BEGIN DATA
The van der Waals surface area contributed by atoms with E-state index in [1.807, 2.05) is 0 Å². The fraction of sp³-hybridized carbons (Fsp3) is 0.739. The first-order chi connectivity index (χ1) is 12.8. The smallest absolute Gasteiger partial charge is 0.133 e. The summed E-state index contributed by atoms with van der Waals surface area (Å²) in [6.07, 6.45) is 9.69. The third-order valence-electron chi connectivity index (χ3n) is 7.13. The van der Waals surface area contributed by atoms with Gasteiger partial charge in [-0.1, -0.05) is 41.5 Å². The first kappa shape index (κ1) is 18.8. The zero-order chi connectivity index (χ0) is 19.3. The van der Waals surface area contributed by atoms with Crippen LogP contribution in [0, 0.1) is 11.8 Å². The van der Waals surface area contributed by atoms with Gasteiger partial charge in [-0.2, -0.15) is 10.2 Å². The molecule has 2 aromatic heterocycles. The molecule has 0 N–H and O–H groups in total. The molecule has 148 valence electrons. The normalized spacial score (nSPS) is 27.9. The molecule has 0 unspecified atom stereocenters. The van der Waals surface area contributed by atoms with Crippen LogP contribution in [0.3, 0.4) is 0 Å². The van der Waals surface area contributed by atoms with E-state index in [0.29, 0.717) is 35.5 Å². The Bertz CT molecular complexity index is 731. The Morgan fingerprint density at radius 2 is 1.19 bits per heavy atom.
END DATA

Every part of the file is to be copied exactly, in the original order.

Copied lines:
The van der Waals surface area contributed by atoms with E-state index in [1.807, 2.05) is 0 Å². The fraction of sp³-hybridized carbons (Fsp3) is 0.739. The first-order chi connectivity index (χ1) is 12.8. The smallest absolute Gasteiger partial charge is 0.133 e. The summed E-state index contributed by atoms with van der Waals surface area (Å²) in [6.07, 6.45) is 9.69. The third-order valence-electron chi connectivity index (χ3n) is 7.13. The van der Waals surface area contributed by atoms with Gasteiger partial charge in [-0.1, -0.05) is 41.5 Å². The first kappa shape index (κ1) is 18.8. The zero-order chi connectivity index (χ0) is 19.3. The van der Waals surface area contributed by atoms with Crippen LogP contribution in [0, 0.1) is 11.8 Å². The van der Waals surface area contributed by atoms with Gasteiger partial charge in [-0.2, -0.15) is 10.2 Å². The molecule has 2 aromatic heterocycles. The molecule has 0 N–H and O–H groups in total. The molecule has 148 valence electrons. The normalized spacial score (nSPS) is 27.9. The molecule has 0 unspecified atom stereocenters. The van der Waals surface area contributed by atoms with Crippen LogP contribution in [0.3, 0.4) is 0 Å². The van der Waals surface area contributed by atoms with E-state index in [0.29, 0.717) is 35.5 Å². The Bertz CT molecular complexity index is 731. The Morgan fingerprint density at radius 2 is 1.19 bits per heavy atom.